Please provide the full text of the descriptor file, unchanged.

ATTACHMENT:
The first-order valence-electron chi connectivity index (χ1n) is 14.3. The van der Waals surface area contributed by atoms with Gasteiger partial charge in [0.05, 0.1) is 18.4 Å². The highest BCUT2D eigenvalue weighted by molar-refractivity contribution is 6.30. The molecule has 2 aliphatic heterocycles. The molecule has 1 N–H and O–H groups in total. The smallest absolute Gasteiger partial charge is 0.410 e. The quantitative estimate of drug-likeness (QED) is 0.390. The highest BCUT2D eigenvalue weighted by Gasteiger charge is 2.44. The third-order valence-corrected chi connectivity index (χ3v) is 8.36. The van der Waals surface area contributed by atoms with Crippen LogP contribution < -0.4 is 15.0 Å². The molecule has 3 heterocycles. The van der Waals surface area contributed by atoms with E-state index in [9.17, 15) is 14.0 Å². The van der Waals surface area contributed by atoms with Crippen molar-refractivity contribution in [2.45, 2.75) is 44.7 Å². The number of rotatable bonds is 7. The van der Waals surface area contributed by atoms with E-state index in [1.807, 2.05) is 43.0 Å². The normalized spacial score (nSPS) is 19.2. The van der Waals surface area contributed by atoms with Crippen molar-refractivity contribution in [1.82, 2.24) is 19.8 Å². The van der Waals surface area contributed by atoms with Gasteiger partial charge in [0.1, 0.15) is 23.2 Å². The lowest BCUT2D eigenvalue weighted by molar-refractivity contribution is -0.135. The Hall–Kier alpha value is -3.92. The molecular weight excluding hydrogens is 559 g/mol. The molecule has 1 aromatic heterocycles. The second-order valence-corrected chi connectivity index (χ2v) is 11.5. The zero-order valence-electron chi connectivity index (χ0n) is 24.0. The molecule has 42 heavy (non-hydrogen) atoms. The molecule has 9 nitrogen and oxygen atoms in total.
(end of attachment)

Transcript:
The first-order valence-electron chi connectivity index (χ1n) is 14.3. The van der Waals surface area contributed by atoms with Gasteiger partial charge in [0.05, 0.1) is 18.4 Å². The highest BCUT2D eigenvalue weighted by molar-refractivity contribution is 6.30. The molecule has 2 aliphatic heterocycles. The molecule has 1 N–H and O–H groups in total. The smallest absolute Gasteiger partial charge is 0.410 e. The quantitative estimate of drug-likeness (QED) is 0.390. The highest BCUT2D eigenvalue weighted by Gasteiger charge is 2.44. The third-order valence-corrected chi connectivity index (χ3v) is 8.36. The van der Waals surface area contributed by atoms with Crippen LogP contribution < -0.4 is 15.0 Å². The molecule has 3 heterocycles. The van der Waals surface area contributed by atoms with E-state index in [9.17, 15) is 14.0 Å². The van der Waals surface area contributed by atoms with Crippen molar-refractivity contribution in [2.45, 2.75) is 44.7 Å². The number of rotatable bonds is 7. The van der Waals surface area contributed by atoms with E-state index in [1.807, 2.05) is 43.0 Å². The normalized spacial score (nSPS) is 19.2. The van der Waals surface area contributed by atoms with Crippen molar-refractivity contribution in [1.82, 2.24) is 19.8 Å². The van der Waals surface area contributed by atoms with Gasteiger partial charge in [0.1, 0.15) is 23.2 Å². The lowest BCUT2D eigenvalue weighted by molar-refractivity contribution is -0.135. The Hall–Kier alpha value is -3.92. The molecular weight excluding hydrogens is 559 g/mol. The molecule has 1 aromatic heterocycles. The second-order valence-corrected chi connectivity index (χ2v) is 11.5. The zero-order valence-electron chi connectivity index (χ0n) is 24.0. The molecule has 42 heavy (non-hydrogen) atoms. The molecule has 9 nitrogen and oxygen atoms in total.